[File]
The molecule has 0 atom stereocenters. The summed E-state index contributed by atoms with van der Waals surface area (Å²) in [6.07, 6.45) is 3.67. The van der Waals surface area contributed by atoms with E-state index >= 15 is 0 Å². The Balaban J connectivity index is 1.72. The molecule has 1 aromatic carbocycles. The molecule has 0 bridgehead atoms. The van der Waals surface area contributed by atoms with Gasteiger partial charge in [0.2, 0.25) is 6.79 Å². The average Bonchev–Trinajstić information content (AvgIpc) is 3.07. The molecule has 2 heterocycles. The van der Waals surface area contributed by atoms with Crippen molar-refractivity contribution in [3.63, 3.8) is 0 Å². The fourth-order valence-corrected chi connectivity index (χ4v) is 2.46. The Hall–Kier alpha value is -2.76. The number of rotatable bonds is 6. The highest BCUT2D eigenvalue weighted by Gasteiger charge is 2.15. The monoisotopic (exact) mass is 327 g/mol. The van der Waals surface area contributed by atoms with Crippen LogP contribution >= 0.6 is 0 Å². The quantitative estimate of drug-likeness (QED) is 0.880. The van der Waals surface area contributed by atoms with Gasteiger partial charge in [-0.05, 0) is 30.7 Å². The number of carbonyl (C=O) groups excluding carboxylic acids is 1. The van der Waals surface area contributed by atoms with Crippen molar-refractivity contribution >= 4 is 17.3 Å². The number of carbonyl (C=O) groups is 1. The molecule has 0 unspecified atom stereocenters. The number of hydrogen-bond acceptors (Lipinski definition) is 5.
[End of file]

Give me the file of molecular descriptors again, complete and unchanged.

The molecule has 0 atom stereocenters. The summed E-state index contributed by atoms with van der Waals surface area (Å²) in [6.07, 6.45) is 3.67. The van der Waals surface area contributed by atoms with E-state index >= 15 is 0 Å². The Balaban J connectivity index is 1.72. The molecule has 1 aromatic carbocycles. The molecule has 0 bridgehead atoms. The van der Waals surface area contributed by atoms with Gasteiger partial charge in [0.2, 0.25) is 6.79 Å². The average Bonchev–Trinajstić information content (AvgIpc) is 3.07. The molecule has 2 heterocycles. The van der Waals surface area contributed by atoms with Crippen molar-refractivity contribution in [3.63, 3.8) is 0 Å². The fourth-order valence-corrected chi connectivity index (χ4v) is 2.46. The Hall–Kier alpha value is -2.76. The number of rotatable bonds is 6. The highest BCUT2D eigenvalue weighted by Gasteiger charge is 2.15. The monoisotopic (exact) mass is 327 g/mol. The van der Waals surface area contributed by atoms with Crippen LogP contribution >= 0.6 is 0 Å². The quantitative estimate of drug-likeness (QED) is 0.880. The van der Waals surface area contributed by atoms with Gasteiger partial charge in [-0.05, 0) is 30.7 Å². The number of carbonyl (C=O) groups excluding carboxylic acids is 1. The van der Waals surface area contributed by atoms with Crippen molar-refractivity contribution >= 4 is 17.3 Å². The number of carbonyl (C=O) groups is 1. The molecule has 0 unspecified atom stereocenters. The number of hydrogen-bond acceptors (Lipinski definition) is 5.